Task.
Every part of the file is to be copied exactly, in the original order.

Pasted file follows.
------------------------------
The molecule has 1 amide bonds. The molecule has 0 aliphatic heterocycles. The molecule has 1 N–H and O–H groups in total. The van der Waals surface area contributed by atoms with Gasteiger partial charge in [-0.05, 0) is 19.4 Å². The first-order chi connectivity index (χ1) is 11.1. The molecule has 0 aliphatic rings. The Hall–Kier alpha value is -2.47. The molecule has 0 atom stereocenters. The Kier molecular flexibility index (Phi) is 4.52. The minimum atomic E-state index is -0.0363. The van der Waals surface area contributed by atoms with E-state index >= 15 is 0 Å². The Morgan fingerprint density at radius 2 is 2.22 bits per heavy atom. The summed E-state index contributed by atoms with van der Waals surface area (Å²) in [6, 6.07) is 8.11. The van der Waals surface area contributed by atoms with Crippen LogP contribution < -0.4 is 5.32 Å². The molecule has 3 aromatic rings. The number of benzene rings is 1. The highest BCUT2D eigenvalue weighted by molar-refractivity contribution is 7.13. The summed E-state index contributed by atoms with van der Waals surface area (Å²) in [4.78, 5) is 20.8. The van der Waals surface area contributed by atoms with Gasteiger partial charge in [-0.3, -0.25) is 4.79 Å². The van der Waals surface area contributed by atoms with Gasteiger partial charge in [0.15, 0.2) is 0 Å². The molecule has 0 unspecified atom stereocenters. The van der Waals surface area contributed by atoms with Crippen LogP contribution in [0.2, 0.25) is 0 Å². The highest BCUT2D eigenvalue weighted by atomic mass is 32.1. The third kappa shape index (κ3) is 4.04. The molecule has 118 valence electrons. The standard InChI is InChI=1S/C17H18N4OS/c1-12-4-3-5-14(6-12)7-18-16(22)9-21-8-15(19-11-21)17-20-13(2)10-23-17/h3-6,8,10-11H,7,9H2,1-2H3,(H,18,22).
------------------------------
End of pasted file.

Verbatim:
The molecule has 1 amide bonds. The molecule has 0 aliphatic heterocycles. The molecule has 1 N–H and O–H groups in total. The van der Waals surface area contributed by atoms with Gasteiger partial charge in [-0.05, 0) is 19.4 Å². The first-order chi connectivity index (χ1) is 11.1. The molecule has 0 aliphatic rings. The Hall–Kier alpha value is -2.47. The molecule has 0 atom stereocenters. The Kier molecular flexibility index (Phi) is 4.52. The minimum atomic E-state index is -0.0363. The van der Waals surface area contributed by atoms with E-state index >= 15 is 0 Å². The Morgan fingerprint density at radius 2 is 2.22 bits per heavy atom. The summed E-state index contributed by atoms with van der Waals surface area (Å²) in [6, 6.07) is 8.11. The van der Waals surface area contributed by atoms with Crippen LogP contribution < -0.4 is 5.32 Å². The molecule has 3 aromatic rings. The number of benzene rings is 1. The highest BCUT2D eigenvalue weighted by molar-refractivity contribution is 7.13. The summed E-state index contributed by atoms with van der Waals surface area (Å²) in [4.78, 5) is 20.8. The van der Waals surface area contributed by atoms with Gasteiger partial charge in [-0.3, -0.25) is 4.79 Å². The van der Waals surface area contributed by atoms with Gasteiger partial charge in [0.15, 0.2) is 0 Å². The molecule has 0 unspecified atom stereocenters. The van der Waals surface area contributed by atoms with Crippen LogP contribution in [0.2, 0.25) is 0 Å². The highest BCUT2D eigenvalue weighted by atomic mass is 32.1. The third kappa shape index (κ3) is 4.04. The molecule has 118 valence electrons. The standard InChI is InChI=1S/C17H18N4OS/c1-12-4-3-5-14(6-12)7-18-16(22)9-21-8-15(19-11-21)17-20-13(2)10-23-17/h3-6,8,10-11H,7,9H2,1-2H3,(H,18,22).